If radius is specified, sets the radius used to display Point and MultiPoint geometries to the specified number. If radius is not specified, returns the current radius accessor, which defaults to 4.5. While the radius is commonly specified as a number constant, it may also be specified as a function which is computed per feature, being passed the any arguments passed to the path generator. For example, if your GeoJSON data has additional properties, you might access those properties inside the radius function to vary the point size; alternatively, you could d3.symbol and a projection for greater flexibility.
Projections transform spherical polygonal geometry to planar polygonal geometry. D3 provides implementations of several classes of standard projections:
For many more projections, see d3-geo-projection. You can implement custom projections using d3.geoProjection or d3.geoProjectionMutator.
Returns a new array [x, y] (typically in pixels) representing the projected point of the given point. The point must be specified as a two-element array [longitude, latitude] in degrees. May return null if the specified point has no defined projected position, such as when the point is outside the clipping bounds of the projection.
Returns a new array [longitude, latitude] in degrees representing the unprojected point of the given projected point. The point must be specified as a two-element array [x, y] (typically in pixels). May return null if the specified point has no defined projected position, such as when the point is outside the clipping bounds of the projection.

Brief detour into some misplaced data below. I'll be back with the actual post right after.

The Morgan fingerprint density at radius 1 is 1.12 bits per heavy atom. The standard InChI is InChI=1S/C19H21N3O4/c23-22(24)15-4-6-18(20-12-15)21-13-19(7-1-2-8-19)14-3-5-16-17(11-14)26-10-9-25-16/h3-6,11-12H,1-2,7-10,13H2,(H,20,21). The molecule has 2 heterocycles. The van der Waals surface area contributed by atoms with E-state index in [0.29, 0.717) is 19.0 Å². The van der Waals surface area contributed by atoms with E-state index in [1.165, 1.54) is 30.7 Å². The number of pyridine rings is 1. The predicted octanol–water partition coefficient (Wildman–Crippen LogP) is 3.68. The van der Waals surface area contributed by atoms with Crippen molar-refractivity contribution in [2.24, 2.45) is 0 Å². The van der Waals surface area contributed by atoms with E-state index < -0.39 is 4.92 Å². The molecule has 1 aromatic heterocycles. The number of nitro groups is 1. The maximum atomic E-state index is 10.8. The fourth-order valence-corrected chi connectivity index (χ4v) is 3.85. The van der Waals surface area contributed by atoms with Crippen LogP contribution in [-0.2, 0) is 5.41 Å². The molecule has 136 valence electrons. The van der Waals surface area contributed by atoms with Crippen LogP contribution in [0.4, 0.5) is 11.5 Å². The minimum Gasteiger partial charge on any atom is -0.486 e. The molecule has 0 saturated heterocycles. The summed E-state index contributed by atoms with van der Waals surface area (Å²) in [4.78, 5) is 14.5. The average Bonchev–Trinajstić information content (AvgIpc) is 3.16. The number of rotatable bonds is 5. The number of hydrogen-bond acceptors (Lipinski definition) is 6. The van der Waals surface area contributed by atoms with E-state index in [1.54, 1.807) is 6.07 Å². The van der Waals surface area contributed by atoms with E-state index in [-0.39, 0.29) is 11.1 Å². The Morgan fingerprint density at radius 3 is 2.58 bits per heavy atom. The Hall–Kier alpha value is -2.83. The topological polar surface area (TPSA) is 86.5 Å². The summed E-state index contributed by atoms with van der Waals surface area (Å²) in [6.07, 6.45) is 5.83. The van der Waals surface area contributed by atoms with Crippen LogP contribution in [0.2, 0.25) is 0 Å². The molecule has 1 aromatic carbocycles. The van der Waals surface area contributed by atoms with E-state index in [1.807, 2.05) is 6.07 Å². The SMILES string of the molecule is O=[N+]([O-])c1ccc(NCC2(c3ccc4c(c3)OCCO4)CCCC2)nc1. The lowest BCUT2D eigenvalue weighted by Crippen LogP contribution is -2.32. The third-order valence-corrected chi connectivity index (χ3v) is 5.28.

This method is only defined on invertible projections.
Returns a projection stream for the specified output stream. Any input geometry is projected before being streamed to the output stream. A typical projection involves several geometry transformations: the input geometry is first converted to radians, rotated on three axes, clipped to the small circle or cut along the antimeridian, and lastly projected to the plane with adaptive resampling, scale and translation.
If angle is specified, sets the projection’s clipping circle radius to the specified angle in degrees and returns the projection. If angle is null, switches to antimeridian cutting rather than small-circle clipping. If angle is not specified, returns the current clip angle which defaults to null. Small-circle clipping is independent of viewport clipping via projection.clipExtent.
If extent is specified, sets the projection’s viewport clip extent to the specified bounds in pixels and returns the projection. The extent bounds are specified as an array [[x₀, y₀], [x₁, y₁]], where x₀ is the left-side of the viewport, y₀ is the top, x₁ is the right and y₁ is the bottom. If extent is null, no viewport clipping is performed. If extent is not specified, returns the current viewport clip extent which defaults to null. Viewport clipping is independent of small-circle clipping via projection.clipAngle.
If scale is specified, sets the projection’s scale factor to the specified value and returns the projection. If scale is not specified, returns the current scale factor; the default scale is projection-specific. The scale factor corresponds linearly to the distance between projected points; however, absolute scale factors are not equivalent across projections.
If translate is specified, sets the projection’s translation offset to the specified two-element array [t_{x}, t_{y}] and returns the projection. If translate is not specified, returns the current translation offset which defaults to [480, 250]. The translation offset determines the pixel coordinates of the projection’s center. The default translation offset places ⟨0°,0°⟩ at the center of a 960×500 area.